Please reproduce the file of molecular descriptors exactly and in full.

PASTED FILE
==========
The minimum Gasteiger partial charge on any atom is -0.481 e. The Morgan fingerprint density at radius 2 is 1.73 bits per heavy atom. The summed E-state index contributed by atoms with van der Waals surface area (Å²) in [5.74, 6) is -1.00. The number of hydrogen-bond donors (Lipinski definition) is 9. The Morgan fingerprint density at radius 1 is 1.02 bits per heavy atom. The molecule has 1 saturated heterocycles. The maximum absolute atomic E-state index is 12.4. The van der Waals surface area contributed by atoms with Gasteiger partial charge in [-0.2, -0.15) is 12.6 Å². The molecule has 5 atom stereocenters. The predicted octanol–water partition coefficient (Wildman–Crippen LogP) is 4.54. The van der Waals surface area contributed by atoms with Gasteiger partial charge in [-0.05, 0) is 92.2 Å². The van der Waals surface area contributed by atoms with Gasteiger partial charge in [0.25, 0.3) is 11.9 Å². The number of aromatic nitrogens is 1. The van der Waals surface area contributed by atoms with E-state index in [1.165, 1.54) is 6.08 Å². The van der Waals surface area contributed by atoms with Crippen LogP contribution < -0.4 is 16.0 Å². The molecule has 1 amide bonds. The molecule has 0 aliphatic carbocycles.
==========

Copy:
The minimum Gasteiger partial charge on any atom is -0.481 e. The Morgan fingerprint density at radius 2 is 1.73 bits per heavy atom. The summed E-state index contributed by atoms with van der Waals surface area (Å²) in [5.74, 6) is -1.00. The number of hydrogen-bond donors (Lipinski definition) is 9. The Morgan fingerprint density at radius 1 is 1.02 bits per heavy atom. The molecule has 1 saturated heterocycles. The maximum absolute atomic E-state index is 12.4. The van der Waals surface area contributed by atoms with Gasteiger partial charge in [-0.2, -0.15) is 12.6 Å². The molecule has 5 atom stereocenters. The predicted octanol–water partition coefficient (Wildman–Crippen LogP) is 4.54. The van der Waals surface area contributed by atoms with Gasteiger partial charge in [-0.05, 0) is 92.2 Å². The van der Waals surface area contributed by atoms with Gasteiger partial charge in [0.25, 0.3) is 11.9 Å². The number of aromatic nitrogens is 1. The van der Waals surface area contributed by atoms with E-state index in [1.165, 1.54) is 6.08 Å². The van der Waals surface area contributed by atoms with Crippen LogP contribution < -0.4 is 16.0 Å². The molecule has 1 amide bonds. The molecule has 0 aliphatic carbocycles.